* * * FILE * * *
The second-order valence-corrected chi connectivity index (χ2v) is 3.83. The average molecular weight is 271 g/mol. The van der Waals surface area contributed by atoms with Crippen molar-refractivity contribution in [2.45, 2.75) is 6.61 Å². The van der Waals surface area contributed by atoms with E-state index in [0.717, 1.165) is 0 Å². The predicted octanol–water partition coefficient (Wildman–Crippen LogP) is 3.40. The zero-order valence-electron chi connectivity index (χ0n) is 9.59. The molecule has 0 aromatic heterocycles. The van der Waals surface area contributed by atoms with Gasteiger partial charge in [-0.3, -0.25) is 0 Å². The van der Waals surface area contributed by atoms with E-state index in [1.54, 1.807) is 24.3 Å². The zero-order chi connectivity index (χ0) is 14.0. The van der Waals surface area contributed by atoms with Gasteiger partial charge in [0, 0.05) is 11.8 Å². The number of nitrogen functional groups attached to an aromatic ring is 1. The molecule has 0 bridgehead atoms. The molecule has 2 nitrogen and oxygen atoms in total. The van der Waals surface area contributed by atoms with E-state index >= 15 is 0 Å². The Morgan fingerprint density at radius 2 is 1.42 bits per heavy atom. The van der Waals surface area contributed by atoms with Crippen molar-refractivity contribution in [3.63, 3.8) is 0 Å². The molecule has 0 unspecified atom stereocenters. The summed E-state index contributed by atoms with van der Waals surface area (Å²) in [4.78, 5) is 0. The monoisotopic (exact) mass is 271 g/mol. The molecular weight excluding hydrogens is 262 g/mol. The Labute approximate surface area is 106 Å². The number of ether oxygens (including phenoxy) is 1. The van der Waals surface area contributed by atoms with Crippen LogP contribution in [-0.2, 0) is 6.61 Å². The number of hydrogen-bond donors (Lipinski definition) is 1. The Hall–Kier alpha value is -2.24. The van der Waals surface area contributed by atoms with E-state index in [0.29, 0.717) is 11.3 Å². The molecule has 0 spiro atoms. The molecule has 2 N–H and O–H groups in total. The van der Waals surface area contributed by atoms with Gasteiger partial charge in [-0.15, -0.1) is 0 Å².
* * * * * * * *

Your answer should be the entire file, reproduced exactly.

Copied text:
The second-order valence-corrected chi connectivity index (χ2v) is 3.83. The average molecular weight is 271 g/mol. The van der Waals surface area contributed by atoms with Crippen molar-refractivity contribution in [2.45, 2.75) is 6.61 Å². The van der Waals surface area contributed by atoms with E-state index in [0.717, 1.165) is 0 Å². The predicted octanol–water partition coefficient (Wildman–Crippen LogP) is 3.40. The zero-order valence-electron chi connectivity index (χ0n) is 9.59. The molecule has 0 aromatic heterocycles. The van der Waals surface area contributed by atoms with Gasteiger partial charge in [-0.3, -0.25) is 0 Å². The van der Waals surface area contributed by atoms with E-state index in [1.54, 1.807) is 24.3 Å². The zero-order chi connectivity index (χ0) is 14.0. The van der Waals surface area contributed by atoms with Gasteiger partial charge in [0, 0.05) is 11.8 Å². The number of nitrogen functional groups attached to an aromatic ring is 1. The molecule has 0 bridgehead atoms. The molecule has 2 nitrogen and oxygen atoms in total. The van der Waals surface area contributed by atoms with E-state index >= 15 is 0 Å². The Morgan fingerprint density at radius 2 is 1.42 bits per heavy atom. The van der Waals surface area contributed by atoms with Crippen molar-refractivity contribution in [3.63, 3.8) is 0 Å². The molecule has 0 unspecified atom stereocenters. The summed E-state index contributed by atoms with van der Waals surface area (Å²) in [4.78, 5) is 0. The monoisotopic (exact) mass is 271 g/mol. The molecular weight excluding hydrogens is 262 g/mol. The Labute approximate surface area is 106 Å². The number of ether oxygens (including phenoxy) is 1. The van der Waals surface area contributed by atoms with Crippen LogP contribution in [-0.2, 0) is 6.61 Å². The number of hydrogen-bond donors (Lipinski definition) is 1. The Hall–Kier alpha value is -2.24. The van der Waals surface area contributed by atoms with E-state index in [0.29, 0.717) is 11.3 Å². The molecule has 0 spiro atoms. The molecule has 2 N–H and O–H groups in total. The van der Waals surface area contributed by atoms with Gasteiger partial charge in [-0.15, -0.1) is 0 Å².